7. I think you are doing the right thing. If you wanted to pay down debt then pay down the mortgage since it is “riskier” so to speak than the student loan - if you are unemployed, you will still have to pay the mortgage.

    My definition of debt-free includes my mortgage which coincidentally is almost exactly the same size as yours, so according to moi, we both have a long way to go before being debt-free.


    Posted by Four Pillars | January 19, 2008, 1:16 am
  8. I also agree. I have a student loan that amounts to $50/mo US (which is worth what, .25 cents in Euros these days?), and is at a whopping 5%. I earn that much in my savings account doing next to nothing.

    Posted by metroknow | January 19, 2008, 2:01 am
  9. Interesting approach. I think you’ve explained a lot of reasons why it makes sense for you. As for us, I think we’ll be doing a moderate snowball at times. But that’ll depend on interest rates, income, investments and the like. After all, it’s important to get started investing early because of the wonders of compounding. :)

    Posted by Mrs. Micah | January 19, 2008, 2:25 am
  10. I still have a student loan I haven’t bothered to pay off. It’s only about $5300 now so I could pay it all off quite easily, but the interest rate is locked in at 2.625%. That’s going to be lower than inflation just about all the time so it’s never struck me as particularly smart to pay it off. I took out the loans as an insurance policy and never had to use them to actually pay for college so I’ve been sitting on the full amount of the loans ever since. I’m still glad I took them out since I’ve been making money off that money (though not much) and it contributed a great deal to my sense of security after I graduated to have the student loan money in the bank.

    Posted by Andrew Stevens | January 19, 2008, 4:01 am
  11. The terms are so generous and you can do so much better by investing your money, you’d be crazy not to do what you’re doing. Even tho’ I’m a great fan of debt-freedom (in fact, just seconds ago posted a long squib on how to pay off debt), I think your strategy is very smart.

    Posted by vh | January 19, 2008, 6:24 am
  12. Good to see I’m not the only one with this idea. Makes me feel a lot more comfortable.

    If there was hassle involved - like if I was living abroad - I’d probably pay it off earlier too.

    Interestingly I can get a savings account at a higher rate than my mortgage interest rate, so I’m not overpaying that one either. But that’s a much tighter difference.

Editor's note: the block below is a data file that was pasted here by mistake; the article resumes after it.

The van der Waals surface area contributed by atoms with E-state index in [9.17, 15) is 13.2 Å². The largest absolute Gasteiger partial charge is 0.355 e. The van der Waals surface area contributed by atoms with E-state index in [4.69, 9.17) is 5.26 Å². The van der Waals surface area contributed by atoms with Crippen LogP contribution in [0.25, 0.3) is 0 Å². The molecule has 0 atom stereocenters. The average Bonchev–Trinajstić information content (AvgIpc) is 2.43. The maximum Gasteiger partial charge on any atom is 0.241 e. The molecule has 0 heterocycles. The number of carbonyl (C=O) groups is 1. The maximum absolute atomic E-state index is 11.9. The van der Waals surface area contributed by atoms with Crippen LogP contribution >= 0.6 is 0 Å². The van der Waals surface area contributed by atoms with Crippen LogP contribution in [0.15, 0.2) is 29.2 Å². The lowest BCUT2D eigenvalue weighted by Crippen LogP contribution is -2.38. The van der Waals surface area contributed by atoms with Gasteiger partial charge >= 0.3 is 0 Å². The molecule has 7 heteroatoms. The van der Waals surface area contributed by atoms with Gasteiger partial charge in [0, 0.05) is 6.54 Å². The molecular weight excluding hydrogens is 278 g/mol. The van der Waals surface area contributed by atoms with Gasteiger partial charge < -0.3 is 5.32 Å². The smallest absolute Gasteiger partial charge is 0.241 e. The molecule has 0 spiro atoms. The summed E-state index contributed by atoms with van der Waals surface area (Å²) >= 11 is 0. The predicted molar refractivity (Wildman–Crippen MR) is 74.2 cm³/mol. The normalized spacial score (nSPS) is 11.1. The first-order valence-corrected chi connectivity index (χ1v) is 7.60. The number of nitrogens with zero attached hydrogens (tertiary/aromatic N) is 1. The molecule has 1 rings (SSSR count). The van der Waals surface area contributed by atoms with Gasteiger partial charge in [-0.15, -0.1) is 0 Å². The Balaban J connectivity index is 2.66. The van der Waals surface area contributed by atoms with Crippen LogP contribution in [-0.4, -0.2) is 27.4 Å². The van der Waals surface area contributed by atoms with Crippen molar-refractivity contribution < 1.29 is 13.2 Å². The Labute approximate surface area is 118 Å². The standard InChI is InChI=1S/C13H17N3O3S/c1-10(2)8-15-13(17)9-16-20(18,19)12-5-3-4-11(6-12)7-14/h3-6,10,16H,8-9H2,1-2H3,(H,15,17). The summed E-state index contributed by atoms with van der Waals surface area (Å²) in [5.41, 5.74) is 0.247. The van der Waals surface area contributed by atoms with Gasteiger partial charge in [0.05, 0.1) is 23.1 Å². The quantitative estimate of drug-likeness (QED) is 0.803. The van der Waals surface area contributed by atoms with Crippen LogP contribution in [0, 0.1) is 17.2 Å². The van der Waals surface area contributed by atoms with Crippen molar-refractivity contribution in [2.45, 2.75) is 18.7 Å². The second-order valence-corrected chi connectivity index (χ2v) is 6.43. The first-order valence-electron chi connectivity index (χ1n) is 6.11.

Posted by plonkee | January 19, 2008, 12:57 pm
  13. I was just old enough to miss out on the student loans… had to make do with not a lot of money though

    Posted by Llama for brains | January 20, 2008, 2:12 am
  14. I’m not paying back my student loan, at all. My first degree was earned in Australia, and because of dual taxation agreements, my UK income isn’t counted for loan repayments (this may change in future, but I don’t believe it will change for me). Obviously I’m racking up inflation-linked interest, but I’m ignoring it in my debt/credit calculations. My ‘debt’ is only ~£3000, but I know of other people (mostly Swedes, whose student support is far more generous), for whom student loans become a significant factor in when, and when, they return to a home country.

    Posted by Pippin | January 20, 2008, 10:39 am
  15. Borrowing money for college is a big responsibility but college remains a smart investment for obtaining a satisfying career that earns a competitive salary.

    Posted by Loan Modification | January 22, 2009, 12:03 am
  16. I agree if your interest rate is fixed. It would actually work out to be less money or less purchasing power lost by paying it over time. But with it adjusting for inflation you have a problem. Is the inflation number in the UK a BS low number like here in the US?? If it is you are correct but if the government inflation number is anywhere near accurate then you need to pay it off early.

    Posted by Leo | February 10, 2009, 7:44 pm
  17. I envy those for who their money is left yet in order for them to invest it.
    The trouble that the stock exchange does not deal with the little investors.
    There is little profit there only according to me.

    Posted by Mortgage loan modification | July 18, 2009, 1:33 pm
  18. I agree the way you do it.

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  19. I wish that all of us could do such rewarding investments as college. They are the best deals we can have.

    Posted by Loan modification Consultant | November 14, 2009, 9:39 am
  20. If you could manage receiving a scholarship that would pay all your room and board expenses your life would be all set.

    Posted by Mortgage modification | November 17, 2009, 11:50 am
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  23. It’s really simple math. If you are paying a student loan at say 10% interest but you could invest that money at 11%, you invest the money. If you cant’ get more than the interest rate on the loan in investments… pay off the loan. Make money with your money, or get rid of the debt.

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  40. I took loans from an insurance company and never had to use them to pay for college so I’ve been sitting on the full amount of the loans ever since. it contributed a great deal to my sense of security after I graduated to have the student loan money in the bank.